First of all, as for Baron Cohen's tying of the relative free speech that exists on the Internet to "Democracy … [being] in retreat" — for all the criticisms that can be levied against the Internet, being anti-democratic is not one of them. Social media is the definition of pro-democratic; anyone can register for an account and express opinions. Participating in discussions about important world events is not limited only to those with a blue checkmark.
Interestingly enough, for all of Baron Cohen's panic about "authoritarians" on the march, he would be wise to recall that one of the first things that true authoritarians do when they reach power is, of course, to shut down access to social platforms such as Facebook. That is what North Korea does, what China does, and what Iran did precisely this last month amid anti-government protests. Authoritarians fear ordinary people doubting the narratives pushed by "experts" (and government officials) and then making fellow citizens aware of the gaps in said narratives via the Internet.
Closely related to this idea is the reality that social media serves as a legitimate fifth estate check on the news media. Despite Baron Cohen's consternation about misinformation being spread on social media — which certainly does happen — social media users, bloggers, and the like are often the ones to point out when major media players get it wrong; such as what took place this past October when ABC passed off video footage from a Kentucky gun range as a Turkish military offensive in northern Syria. Similarly, it was bloggers who recognized that Adnan Hajj's Reuters photos of the 2006 Lebanon War had been significantly digitally manipulated.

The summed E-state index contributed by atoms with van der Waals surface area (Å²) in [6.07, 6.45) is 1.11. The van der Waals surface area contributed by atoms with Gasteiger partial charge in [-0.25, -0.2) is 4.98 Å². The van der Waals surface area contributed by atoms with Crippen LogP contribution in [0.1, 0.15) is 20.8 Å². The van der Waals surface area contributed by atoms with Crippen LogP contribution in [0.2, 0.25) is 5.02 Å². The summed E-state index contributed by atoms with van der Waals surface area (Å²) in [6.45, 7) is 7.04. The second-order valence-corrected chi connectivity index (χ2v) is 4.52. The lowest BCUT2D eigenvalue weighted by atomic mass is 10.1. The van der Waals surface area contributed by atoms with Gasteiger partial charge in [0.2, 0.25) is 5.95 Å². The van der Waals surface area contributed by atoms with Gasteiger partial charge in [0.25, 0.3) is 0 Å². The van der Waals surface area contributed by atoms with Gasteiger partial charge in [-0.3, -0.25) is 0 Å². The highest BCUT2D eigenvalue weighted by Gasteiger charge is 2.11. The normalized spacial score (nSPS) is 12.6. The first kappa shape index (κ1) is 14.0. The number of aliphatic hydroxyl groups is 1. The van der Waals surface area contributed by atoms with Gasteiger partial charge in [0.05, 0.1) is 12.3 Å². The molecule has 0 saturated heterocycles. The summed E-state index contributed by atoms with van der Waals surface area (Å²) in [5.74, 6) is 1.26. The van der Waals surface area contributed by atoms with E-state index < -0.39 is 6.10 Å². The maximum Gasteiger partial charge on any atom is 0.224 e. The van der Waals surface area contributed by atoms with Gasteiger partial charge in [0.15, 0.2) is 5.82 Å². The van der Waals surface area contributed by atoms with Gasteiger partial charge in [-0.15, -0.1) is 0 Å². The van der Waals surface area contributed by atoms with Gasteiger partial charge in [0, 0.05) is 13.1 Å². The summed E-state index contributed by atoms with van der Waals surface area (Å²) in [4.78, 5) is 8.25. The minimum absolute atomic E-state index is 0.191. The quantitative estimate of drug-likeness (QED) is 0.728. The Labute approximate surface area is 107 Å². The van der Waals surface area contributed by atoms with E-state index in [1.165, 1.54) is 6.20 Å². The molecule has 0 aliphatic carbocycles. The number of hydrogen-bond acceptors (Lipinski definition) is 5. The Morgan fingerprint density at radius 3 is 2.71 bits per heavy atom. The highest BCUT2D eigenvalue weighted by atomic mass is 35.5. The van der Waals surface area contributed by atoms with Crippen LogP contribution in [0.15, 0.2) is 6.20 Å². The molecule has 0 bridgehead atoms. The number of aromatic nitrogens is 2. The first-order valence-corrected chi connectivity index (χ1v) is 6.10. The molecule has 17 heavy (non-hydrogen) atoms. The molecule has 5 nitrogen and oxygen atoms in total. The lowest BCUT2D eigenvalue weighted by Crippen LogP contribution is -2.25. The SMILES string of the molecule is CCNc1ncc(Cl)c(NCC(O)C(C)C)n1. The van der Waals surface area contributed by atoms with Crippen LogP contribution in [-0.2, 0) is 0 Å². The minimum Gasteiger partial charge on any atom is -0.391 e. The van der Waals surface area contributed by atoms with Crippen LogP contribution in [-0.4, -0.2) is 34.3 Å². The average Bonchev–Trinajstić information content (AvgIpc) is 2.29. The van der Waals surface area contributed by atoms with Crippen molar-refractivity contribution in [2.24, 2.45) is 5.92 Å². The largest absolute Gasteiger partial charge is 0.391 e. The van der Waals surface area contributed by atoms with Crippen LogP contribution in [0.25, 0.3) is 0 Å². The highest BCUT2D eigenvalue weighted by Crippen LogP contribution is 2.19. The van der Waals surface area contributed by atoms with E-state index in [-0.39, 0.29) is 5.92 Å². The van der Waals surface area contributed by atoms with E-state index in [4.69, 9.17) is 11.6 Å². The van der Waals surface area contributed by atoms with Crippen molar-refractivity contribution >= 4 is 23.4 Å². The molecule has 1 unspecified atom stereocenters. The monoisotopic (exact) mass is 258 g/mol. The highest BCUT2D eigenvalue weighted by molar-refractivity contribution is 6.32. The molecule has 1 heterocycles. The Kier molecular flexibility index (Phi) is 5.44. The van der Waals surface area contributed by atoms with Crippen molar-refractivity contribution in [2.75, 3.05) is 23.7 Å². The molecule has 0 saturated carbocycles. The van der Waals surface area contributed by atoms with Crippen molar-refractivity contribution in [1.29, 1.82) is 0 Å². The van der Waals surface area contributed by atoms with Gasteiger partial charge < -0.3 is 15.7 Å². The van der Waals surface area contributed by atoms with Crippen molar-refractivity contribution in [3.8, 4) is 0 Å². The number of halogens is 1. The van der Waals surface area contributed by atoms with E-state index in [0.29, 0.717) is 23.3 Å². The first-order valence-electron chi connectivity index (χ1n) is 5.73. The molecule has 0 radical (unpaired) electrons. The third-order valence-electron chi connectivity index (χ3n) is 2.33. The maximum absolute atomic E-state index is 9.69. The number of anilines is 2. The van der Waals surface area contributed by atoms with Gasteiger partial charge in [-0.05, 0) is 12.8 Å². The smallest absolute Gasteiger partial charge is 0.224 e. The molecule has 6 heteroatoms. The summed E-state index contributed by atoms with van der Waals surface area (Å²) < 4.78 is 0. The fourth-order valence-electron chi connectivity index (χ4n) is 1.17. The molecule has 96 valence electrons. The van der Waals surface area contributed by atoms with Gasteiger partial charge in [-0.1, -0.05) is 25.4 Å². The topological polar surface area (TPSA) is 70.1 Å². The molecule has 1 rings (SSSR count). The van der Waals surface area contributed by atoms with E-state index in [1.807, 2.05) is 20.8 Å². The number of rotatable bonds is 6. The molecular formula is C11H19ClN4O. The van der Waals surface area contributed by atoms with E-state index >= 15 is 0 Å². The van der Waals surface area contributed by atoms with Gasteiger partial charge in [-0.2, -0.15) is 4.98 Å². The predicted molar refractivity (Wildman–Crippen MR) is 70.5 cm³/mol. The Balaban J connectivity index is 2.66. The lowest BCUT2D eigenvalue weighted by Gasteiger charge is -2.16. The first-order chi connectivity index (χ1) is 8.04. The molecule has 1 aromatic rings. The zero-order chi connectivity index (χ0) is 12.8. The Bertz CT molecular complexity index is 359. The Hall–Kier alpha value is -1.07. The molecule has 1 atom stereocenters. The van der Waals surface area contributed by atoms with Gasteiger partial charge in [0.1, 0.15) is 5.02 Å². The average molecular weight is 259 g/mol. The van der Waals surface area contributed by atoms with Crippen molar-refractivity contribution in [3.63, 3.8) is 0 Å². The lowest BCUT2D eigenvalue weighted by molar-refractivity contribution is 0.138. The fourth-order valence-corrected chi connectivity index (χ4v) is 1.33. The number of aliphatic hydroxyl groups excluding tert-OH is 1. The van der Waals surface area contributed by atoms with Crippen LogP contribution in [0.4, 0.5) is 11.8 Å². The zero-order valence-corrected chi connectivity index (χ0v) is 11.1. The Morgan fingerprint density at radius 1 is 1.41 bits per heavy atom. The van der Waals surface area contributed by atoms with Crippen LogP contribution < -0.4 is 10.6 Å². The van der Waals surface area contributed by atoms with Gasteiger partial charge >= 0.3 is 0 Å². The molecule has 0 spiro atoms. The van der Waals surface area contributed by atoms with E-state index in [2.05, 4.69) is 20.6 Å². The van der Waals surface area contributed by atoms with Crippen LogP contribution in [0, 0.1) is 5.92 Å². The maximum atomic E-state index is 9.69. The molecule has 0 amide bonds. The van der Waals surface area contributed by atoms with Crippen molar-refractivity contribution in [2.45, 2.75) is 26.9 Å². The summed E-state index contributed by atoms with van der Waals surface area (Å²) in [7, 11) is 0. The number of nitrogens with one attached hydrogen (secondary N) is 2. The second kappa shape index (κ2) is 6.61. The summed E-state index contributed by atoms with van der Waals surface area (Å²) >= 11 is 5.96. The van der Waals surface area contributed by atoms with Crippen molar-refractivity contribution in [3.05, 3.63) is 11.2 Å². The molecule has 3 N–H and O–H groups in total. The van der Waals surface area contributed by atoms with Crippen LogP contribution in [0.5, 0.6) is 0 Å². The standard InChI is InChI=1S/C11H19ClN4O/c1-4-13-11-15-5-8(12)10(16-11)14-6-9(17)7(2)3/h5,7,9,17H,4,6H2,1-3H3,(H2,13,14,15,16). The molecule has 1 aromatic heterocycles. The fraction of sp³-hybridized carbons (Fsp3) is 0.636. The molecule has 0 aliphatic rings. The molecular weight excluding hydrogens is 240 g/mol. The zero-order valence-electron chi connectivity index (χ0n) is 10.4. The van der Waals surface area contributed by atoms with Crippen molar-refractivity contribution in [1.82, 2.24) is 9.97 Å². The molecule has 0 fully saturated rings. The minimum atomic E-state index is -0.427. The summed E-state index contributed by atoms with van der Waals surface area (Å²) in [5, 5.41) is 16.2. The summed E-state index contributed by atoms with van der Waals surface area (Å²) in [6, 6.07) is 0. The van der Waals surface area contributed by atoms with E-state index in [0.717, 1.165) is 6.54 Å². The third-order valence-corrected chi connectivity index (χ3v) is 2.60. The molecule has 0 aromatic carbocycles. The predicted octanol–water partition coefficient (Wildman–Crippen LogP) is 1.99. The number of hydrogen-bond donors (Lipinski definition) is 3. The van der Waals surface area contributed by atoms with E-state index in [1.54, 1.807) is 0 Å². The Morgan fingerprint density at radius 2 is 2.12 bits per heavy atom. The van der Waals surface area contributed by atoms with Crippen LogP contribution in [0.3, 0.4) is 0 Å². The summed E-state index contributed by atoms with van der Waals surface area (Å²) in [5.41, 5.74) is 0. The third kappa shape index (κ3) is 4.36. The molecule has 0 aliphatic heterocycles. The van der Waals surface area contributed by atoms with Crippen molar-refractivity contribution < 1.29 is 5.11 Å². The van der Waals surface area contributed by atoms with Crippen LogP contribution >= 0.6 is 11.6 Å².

The larger point, however, is that major media players are far from sacrosanct. The lack of critical coverage of the "weapons of destruction" claim, which extended even to include the firing of war critic Phil Donahue by MSNBC, remains, for instance, far more damaging than Facebook's already-lengthy prohibitions on hate speech not being further extended.